- Place the hexagon on the desk. Take 6 toothpicks and 3 gumdrops. Stick a toothpick into each of the gumdrops in the hexagon. Join pairs of toothpicks at the top with the three gumdrops to form three triangles sticking up. It looks like a broken crown, or like teeth.
- Take three toothpicks. Join the three gumdrops at the top of the triangles. You should now have a dome made of four triangles and three squares.
- Turn the dome over and build an identical dome on the other side, making sure to build triangles next to squares, and squares next to triangles. In the finished solid, each triangle shares its edges with three squares, and each square shares its edges with four triangles. Each gumdrop has four toothpicks sticking out of it.

If you don't mind making the investment, have the students construct a cube and an octahedron to compare with the cubeoctahedron. Have them count square faces and triangular faces. Show how all three solids have the same basic symmetry.

The cubeoctahedron can be constructed mathematically by connecting the
midpoints of the edges of a cube, or by connecting the midpoints of the
edges of an octahedron. A cubeoctahedron is formed naturally by the close
packing of spheres. You can make one by glueing marbles together.

Top of this page

Diamond crystal consists of interlocking hexagons with an underlying tetrahedral symmetry.

- Begin by having students construct a tetrahedron.
- Have the students take out one gumdrop and four toothpicks. Ask them to stick the toothpicks in the gumdrop so that the ends of the toothpick are as far apart as possible, as if they repel each other. This is a model of the bonds in a carbon atom. Students tend to keep the toothpicks in one plane. Show them that they can get the toothpicks further apart if they think in three dimensions. If they hold the gumdrop in the center of the tetrahedron and have the toothpicks stick out through the centers of the four triangles, they will create the correct model.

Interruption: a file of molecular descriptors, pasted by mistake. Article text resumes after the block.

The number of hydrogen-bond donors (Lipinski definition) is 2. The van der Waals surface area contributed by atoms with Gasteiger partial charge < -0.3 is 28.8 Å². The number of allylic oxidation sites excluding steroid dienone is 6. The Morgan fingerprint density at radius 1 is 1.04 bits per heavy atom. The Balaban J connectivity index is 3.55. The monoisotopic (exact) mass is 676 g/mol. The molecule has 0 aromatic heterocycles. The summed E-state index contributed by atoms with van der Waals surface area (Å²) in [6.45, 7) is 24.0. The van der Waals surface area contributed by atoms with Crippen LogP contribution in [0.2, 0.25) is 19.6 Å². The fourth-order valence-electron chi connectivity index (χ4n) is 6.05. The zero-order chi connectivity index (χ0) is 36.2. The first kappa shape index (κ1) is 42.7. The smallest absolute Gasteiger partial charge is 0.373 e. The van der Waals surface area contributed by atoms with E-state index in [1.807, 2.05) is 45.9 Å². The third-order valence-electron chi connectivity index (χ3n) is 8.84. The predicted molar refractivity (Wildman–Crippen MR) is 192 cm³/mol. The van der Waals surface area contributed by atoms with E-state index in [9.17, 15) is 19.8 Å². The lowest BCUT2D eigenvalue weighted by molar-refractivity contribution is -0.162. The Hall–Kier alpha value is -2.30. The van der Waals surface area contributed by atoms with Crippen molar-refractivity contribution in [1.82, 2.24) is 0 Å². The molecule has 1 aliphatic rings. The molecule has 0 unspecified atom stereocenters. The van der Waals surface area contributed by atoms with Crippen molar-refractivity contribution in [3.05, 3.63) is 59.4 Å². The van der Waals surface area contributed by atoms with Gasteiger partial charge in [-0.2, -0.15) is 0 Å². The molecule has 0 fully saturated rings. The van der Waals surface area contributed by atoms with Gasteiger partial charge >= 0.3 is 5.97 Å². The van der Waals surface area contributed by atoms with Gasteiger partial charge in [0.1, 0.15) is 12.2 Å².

- Now begin the construction of the diamond crystal by taking six toothpicks and six gumdrops and sticking them together to make a hexagon.
- Take three toothpicks and three gumdrops. Stick the toothpicks straight up in three of the gumdrops of the hexagons, choosing alternate gumdrops so that each gumdrop with a toothpick has gumdrops without toothpicks on either side. Stick a gumdrop on the end of each vertical toothpick. They will look a bit like lollipops.
- Take four toothpicks and one gumdrop. Stick the toothpicks in in the carbon atom arrangement. Stick three of these toothpicks into the "lollipop" gumdrops on the ends of the vertical tootpicks.
- Take three toothpicks. Stick a toothpick into each of the toothpicks of the hexagon that has a toothpick stick straight up out of it. As you do so, raise these gumdrops, so that each is now the center of a "carbon atom" arrangement. The other three gumdrops, with only two toothpicks sticking out of them, remain on the surface of the desk.
- Take four gumdrops and stick a gumdrop on the free end of each of the four toothpicks that is sticking out. The resulting shape reminds me of a space probe, but it is in fact the basic structure of diamond.
- Have the students look for tetrahedrons in the diamond. In addition to the tetrahedral arrangement of the toothpicks in the gumdrops, they ought to be able to see that the four outer gumdrops form a tetrahedron, as do the gumdrops with four toothpicks in them. The six gumdrops with two toothpicks in them form an octahedron.

Return to Hands-on Math homepage